From the moment I read the announcement that the ageless Jeon Do Yeon and eclectic Ryu Joon Yeol would bring to life Japanese writer Osamu Dazai’s novel Human Disqualification, I’ve had it in my sights. The many teasers I’ve watched since in anticipation give me My Mister vibes, one of the best dramas ever made. The premise of Lost resonated with me in how relatable the story is of ordinary people who, despite trying their best, reach a point in life when they realize their hard work didn't amount to much.
I am forever in awe at Jeon Do Yeon in action. She’s terrific and rightfully nicknamed a chameleon for her ability to take any role and make it her own. And her approach to Boo Jung isn't any different. She is an ordinary, hard-working woman in her 40s who gets caught up in her work and family life as a wife, daughter-in-law, daughter, and ghostwriter. She wakes up on one to suddenly realize she’d lost herself while trying to be all those things. And it’s that realization that hits her so intently, bringing her almost to the brink of collapsing. But as they say, life begins at the other side of despair. And as I watch Boo Jung's life story unfold, I want to hug her and let her know that the events in her life do not define her. They are life lessons, and that the sooner she realizes that, the sooner she can pick up the pieces.
As for Ryu, I find I am always mesmerized by him and his choices as an actor. And he doesn't disappoint with Lost in his role as Kang Jae, a young man exhausted by his mundane life, runs a service where employees transform into whatever service the client wants: a friend, family, or lover, perfectly carrying out his missions, yet unsatisfied with his life. Kang Jae's only goal is to become wealthy; that is the measure of success to him. And if he's not able to achieve that, it would be like he'd amounted to nothing in life, the anxiety of it all.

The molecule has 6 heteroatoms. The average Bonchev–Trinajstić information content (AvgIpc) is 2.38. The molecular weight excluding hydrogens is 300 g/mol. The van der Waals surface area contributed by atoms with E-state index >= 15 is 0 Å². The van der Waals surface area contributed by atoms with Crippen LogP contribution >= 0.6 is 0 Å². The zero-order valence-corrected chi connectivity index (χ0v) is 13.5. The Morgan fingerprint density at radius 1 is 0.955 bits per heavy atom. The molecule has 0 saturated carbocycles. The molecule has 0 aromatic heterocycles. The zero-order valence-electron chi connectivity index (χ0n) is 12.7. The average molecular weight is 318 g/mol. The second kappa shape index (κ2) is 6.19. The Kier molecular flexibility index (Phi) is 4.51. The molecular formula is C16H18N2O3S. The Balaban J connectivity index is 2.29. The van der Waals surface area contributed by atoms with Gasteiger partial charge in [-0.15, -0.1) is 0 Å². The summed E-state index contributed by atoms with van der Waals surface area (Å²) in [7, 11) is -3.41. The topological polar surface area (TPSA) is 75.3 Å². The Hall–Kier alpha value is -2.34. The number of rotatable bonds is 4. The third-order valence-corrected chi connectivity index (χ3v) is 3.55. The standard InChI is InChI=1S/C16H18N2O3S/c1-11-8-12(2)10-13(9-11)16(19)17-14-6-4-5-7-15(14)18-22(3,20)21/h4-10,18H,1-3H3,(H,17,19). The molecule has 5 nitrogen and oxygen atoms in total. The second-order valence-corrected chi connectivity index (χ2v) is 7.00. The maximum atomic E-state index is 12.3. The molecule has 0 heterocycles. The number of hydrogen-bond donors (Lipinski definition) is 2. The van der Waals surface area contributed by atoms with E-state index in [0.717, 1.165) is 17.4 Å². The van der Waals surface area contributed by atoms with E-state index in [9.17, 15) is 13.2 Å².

But as melancholy and dark as things seem, I hope it's not all dreary with Lost. That just as My Mister shattered us to pieces before methodically putting us together again through the emotional bond that developed between two of the most unlikely people, so will it with Lost. And it’s that promise of a journey of pain, vacantness to wholesomeness that I look forward to, well that and the enigmatic long-haired Ryu. Lost is penetrating and poignant from its opening, especially in how Ryu and Jeon D Yeon and those around them deliver their roles. From the anxiety to the emptiness and loneliness, it all cuts through the interlocking issues of human nature, social relationships, disconnection from those relations, and the state of existing but not living -- drifting aimlessly through life. Watch episode 1 here.